This year’s theme, “School Stories: Diversity and Adversity in New French Film,” examines the challenges facing students and teachers both in and beyond the classroom. From immigrant children in the primary schools of Paris to students of color in the secondary schools of Strasbourg and student activists in the universities of France, the films dramatize the potential benefits and difficulties of French education, where teachers and students must negotiate the complexities of integration and assimilation, authority and resistance, faith and belief, gender and sexuality, and race and ethnicity.

The films are:

  • Monday, Feb. 13, at 7 p.m.: Julie Bertucelli’s “La Cour de Babel (The School of Babel)” (2013). The film follows a year in a Paris schoolroom for children who have recently immigrated to France.
  • Monday, Feb. 20, at 7 p.m.: Catherine Corsini’s “La Belle Saison (Summertime)” (2015). “Summertime” follows Carole and Delphine as they fall in love against the backdrop of early feminist activism in 1971 France.
  • Monday, Feb. 27, at 7 p.m.: Abd Al Malik’s “Qu’Allah bénisse la France! (May Allah Bless France!)” (2015). This film is the true story of a French teenager rising out of the underprivileged suburbs through love, education and rap.

–E.E.

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Fairview Hospital offers childbirth classes

Great Barrington — Fairview Hospital will offer childbirth classes for all birthing women, their companions and support persons taught by certified childbirth educator and hypnotist Ann Buscemi, CTH ICCE, bimonthly in its conference room. The two-week class series will take place on Monday, Feb. 13, and Monday, Feb. 27, from 5:30 to 8:30 p.m. evenings. Women do not need to be delivering at Fairview to participate.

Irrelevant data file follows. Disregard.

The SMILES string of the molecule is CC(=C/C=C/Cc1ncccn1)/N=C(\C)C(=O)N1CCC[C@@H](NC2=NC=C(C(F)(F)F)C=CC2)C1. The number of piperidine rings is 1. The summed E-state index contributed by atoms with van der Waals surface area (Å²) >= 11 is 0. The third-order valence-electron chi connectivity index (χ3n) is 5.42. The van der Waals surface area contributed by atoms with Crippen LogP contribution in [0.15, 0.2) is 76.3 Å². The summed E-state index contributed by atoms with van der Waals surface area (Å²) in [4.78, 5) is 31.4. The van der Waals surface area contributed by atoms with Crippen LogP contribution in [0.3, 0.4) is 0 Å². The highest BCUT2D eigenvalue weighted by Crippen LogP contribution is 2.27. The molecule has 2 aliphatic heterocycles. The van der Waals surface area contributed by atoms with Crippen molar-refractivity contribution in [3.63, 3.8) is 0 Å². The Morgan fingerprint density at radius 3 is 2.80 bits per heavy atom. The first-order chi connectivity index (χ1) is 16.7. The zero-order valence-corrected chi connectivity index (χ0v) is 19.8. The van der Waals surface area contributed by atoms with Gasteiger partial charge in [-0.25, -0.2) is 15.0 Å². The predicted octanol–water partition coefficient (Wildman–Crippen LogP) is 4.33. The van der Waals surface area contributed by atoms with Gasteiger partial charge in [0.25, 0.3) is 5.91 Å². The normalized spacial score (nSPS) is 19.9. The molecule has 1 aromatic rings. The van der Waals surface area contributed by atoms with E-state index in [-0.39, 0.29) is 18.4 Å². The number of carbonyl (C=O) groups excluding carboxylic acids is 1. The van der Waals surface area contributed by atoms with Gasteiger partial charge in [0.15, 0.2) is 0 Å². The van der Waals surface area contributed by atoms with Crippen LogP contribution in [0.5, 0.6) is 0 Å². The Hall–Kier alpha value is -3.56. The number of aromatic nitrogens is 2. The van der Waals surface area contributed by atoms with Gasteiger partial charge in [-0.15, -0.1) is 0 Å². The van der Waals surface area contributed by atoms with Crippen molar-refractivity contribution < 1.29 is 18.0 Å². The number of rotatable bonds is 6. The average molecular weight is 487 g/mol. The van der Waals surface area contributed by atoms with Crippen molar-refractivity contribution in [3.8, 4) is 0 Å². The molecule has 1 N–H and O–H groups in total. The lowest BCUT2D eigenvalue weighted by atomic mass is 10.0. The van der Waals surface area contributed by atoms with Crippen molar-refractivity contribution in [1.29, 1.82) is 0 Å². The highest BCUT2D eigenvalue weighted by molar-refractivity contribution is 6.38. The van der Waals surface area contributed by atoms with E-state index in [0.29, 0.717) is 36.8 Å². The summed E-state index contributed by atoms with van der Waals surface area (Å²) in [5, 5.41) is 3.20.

The program will include education and discussion on the anatomy and physiology of late-pregnancy labor and birth, the physical and emotional elements of the labor and birth process, medications and interventions and making informed choices, relaxation and breathing techniques, and understanding the positions and comfort strategies for birth and newborn care.

Future two-week class dates will include the Mondays of April 3 and 10, June 12 and 26, Sept. 25 and Oct. 2, and Nov. 27 and Dec. 4. There is also a one-day class scheduled for Saturday, July 15, from 10 a.m. to 6 p.m.

The cost for the program is $80. Some insurance providers will reimburse for the class. MassHealth will cover the cost of the program. To register, call Fairview’s central scheduling office at (413) 854-9616.

–E.E.

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Great Barrington Republican Town Committee meeting

Great Barrington — On Tuesday, Feb. 14, at 5:30 p.m., the Great Barrington Republican Town Committee will meet in the Selectmen’s room of the Town Hall, 334 Main St. The agenda will include sanctuary towns, 100 Bridge St., the town elections and the budget. All are invited to the open meeting. For more information, contact Andy Moro at amoro47@gmail.com or Patrick Fennell at (413) 528-9106.

–E.E.